Chapter 2. Rangeland and Grassland in the Region of Former Soviet Union: Future Implications for Silk Road Countries
Victor R. Squires and Haiying Feng (International Rangeland Management Specialist, Adelaide, Australia, and others)

Chapter 3. Conservation and Development of Medicinal Plants of Relevant Territory along the Silk Road
Zhijia Cui and Xuelin Chen (School of Pharmaceutical Sciences, Institute of Traditional Chinese Medicine and Tibetan Medicine Resources, Gansu University of Chinese Medicine, Lanzhou, China, and others)

Part II. Rangeland and Grassland in Northern and Western China

Chapter 4. Rangeland and Grassland in Inner-Mongolia, China and its Function in Ecology and Economics of the New Silk Road
Gao Kai and Zhu Tie Xia (Inner Mongolia University for Nationalities, Tongliao, China)

Chapter 5. Rangelands and Grasslands in the Tibetan Plateau of China: Ecological Structure and Function at the Top of the World
Zhanhuan Shang, Rui Zhang, Allan Degen and Ruijun Long (School of Life Sciences, Lanzhou University, Lanzhou, China, and others)

Chapter 6. Rangeland and Grassland in Gansu-Xinjiang China, and its Function in Silk Road and Future?
Limin Hua (Gansu Agricultural University, Lanzhou, China)

Part III. Rangelands and Pasturelands in Greater Central Asia

Chapter 7. Rangeland and Pastureland in Iran: Potentials, Problems and Prospects
Ali Ariapour, Hossein Badripour and Mohammad Hassan Jouri (Department of Range Management, Boroujerd Branch, Islamic Azad University, Boroujerd, Iran, and others)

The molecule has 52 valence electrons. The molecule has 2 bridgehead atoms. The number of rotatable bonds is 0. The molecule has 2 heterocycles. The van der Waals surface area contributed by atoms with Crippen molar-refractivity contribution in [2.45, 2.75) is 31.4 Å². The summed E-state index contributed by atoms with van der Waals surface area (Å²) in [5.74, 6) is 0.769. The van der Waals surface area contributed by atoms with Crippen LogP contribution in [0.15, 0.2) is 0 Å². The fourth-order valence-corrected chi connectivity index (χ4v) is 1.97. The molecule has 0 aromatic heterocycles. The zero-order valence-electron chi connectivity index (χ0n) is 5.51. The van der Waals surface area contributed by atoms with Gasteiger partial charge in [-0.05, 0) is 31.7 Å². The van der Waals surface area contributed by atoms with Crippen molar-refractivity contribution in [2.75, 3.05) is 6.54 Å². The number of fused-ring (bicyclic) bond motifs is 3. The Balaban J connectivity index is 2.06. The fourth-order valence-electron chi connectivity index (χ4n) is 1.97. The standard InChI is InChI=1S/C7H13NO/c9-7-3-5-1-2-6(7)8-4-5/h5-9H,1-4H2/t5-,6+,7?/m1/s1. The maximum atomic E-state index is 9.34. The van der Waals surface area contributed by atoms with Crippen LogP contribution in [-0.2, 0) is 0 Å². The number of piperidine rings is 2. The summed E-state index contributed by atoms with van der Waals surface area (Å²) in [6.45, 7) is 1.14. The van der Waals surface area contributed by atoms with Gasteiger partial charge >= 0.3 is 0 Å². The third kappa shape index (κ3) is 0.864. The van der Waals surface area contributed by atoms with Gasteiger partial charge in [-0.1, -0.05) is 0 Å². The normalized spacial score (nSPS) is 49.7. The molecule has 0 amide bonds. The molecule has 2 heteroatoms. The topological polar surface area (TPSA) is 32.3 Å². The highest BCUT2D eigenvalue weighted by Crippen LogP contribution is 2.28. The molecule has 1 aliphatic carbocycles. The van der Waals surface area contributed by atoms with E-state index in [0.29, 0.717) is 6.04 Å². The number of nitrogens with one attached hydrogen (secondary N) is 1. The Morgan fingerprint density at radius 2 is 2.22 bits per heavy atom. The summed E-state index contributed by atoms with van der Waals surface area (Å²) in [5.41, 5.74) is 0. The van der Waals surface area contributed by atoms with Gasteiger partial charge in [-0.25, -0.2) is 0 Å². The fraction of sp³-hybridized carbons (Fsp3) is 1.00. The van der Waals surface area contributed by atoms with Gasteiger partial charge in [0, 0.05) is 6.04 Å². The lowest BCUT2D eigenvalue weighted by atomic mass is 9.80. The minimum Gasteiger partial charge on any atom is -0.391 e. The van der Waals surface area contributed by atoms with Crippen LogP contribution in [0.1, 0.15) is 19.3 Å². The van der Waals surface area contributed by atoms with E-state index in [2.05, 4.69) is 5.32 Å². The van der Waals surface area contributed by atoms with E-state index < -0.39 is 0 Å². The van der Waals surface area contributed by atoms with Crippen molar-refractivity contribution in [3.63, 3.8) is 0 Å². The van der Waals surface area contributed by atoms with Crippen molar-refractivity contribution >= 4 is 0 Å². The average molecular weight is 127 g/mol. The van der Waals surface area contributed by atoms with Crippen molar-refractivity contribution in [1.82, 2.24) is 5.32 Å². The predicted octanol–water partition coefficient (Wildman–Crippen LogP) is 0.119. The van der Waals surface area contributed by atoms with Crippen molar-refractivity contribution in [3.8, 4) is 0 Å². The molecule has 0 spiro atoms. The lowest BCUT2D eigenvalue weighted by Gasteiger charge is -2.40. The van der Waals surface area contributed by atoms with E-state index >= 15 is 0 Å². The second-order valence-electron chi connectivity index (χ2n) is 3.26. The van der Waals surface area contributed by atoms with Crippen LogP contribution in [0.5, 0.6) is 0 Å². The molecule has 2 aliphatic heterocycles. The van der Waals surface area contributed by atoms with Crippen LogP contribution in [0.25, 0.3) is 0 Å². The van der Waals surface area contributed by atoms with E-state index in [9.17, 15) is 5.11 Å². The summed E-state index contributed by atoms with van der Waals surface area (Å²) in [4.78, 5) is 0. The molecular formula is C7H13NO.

Chapter 8. Rangeland and Pastureland in Afghanistan: Its Current Status and Future Prospects
Yasin Safar and Victor R. Squires (Formerly, Consultant, Terra Institute, Mt. Horeb, Wisconsin, USA, and others)

Chapter 9. Pakistan: Status and Perspective Functions of Rangeland Resources in a Changing World under One Belt, One Road Initiative
Muhammad Khalid Rafiq, Jamila Sharirf, Abdul Wahid Jasra, and Ruijun Long (Lanzhou University, China, and others)

Chapter 10. Rangeland & Grassland in Nepal's Alpine Regions: Problem and Prospects
Dil Kumar Limbu (Central Campus of Technology, Tribhuvan University, Dharan, Nepal)

Chapter 11. Rangeland and Grassland in Mongolia: Land and People in Transition
Dorligsuren Dulamsuren and Dulmaa Dorjgotov (Mongolian Society for Range Management, Ulaanbaatar, Mongolia)

Part IV. Rangelands and Pasturelands in Five Former Soviet Republics

Chapter 12. Uzbekistan -- Rangelands and Pasturelands: Problems and Prospects
Tolib Mukimov (Uzbekistan Academy of Sciences, Samarkand, Uzbekistan)

Chapter 13. Rangelands and Pasturelands of Tajikistan: Problems and Prospects
Barno A. Kurbanova and Victor Squires (Independent Rural Sociologist, Dushanbe, Tajikistan, and others)

Chapter 14. Assessment of the Scale, Geographical Distribution and Diversity of Pastures along the Kazakhstan's Part of the Route of the Great Silk Road
Akiyanova F.Zh., Temirbayeva R.K., Karynabayev A.K., and Yegemberdiyeva K.B. (Director of the Branch of the "Institute of Geography" LLP, Kazakhstan, and others)

Chapter 15. Transformation in Pasture use in Kyrgyzstan. What are the Costs of Pasture Degradation?
Rebecka Ridder, Isakov Azamat and Kasymov Ulan (Gesellschaft für Internationale Zusammenarbeit, Ouagadougou, Burkina Faso, and others)

Chapter 16. Turkmenistan – Rangelands and Pasturelands: Problems and Prospects
Jamal Annagylyjova and Victor R. Squires (UNCCD, Bonn, Germany, and others)

Part V. Unifying Perspectives

Chapter 17. Unifying Perspectives: Future Problems and Prospects for People and the Natural Resource base on which they Depend
V. R. Squires, Shang ZH and A. Ariapour (Institute of Desertification Studies, Beijing, China, and others)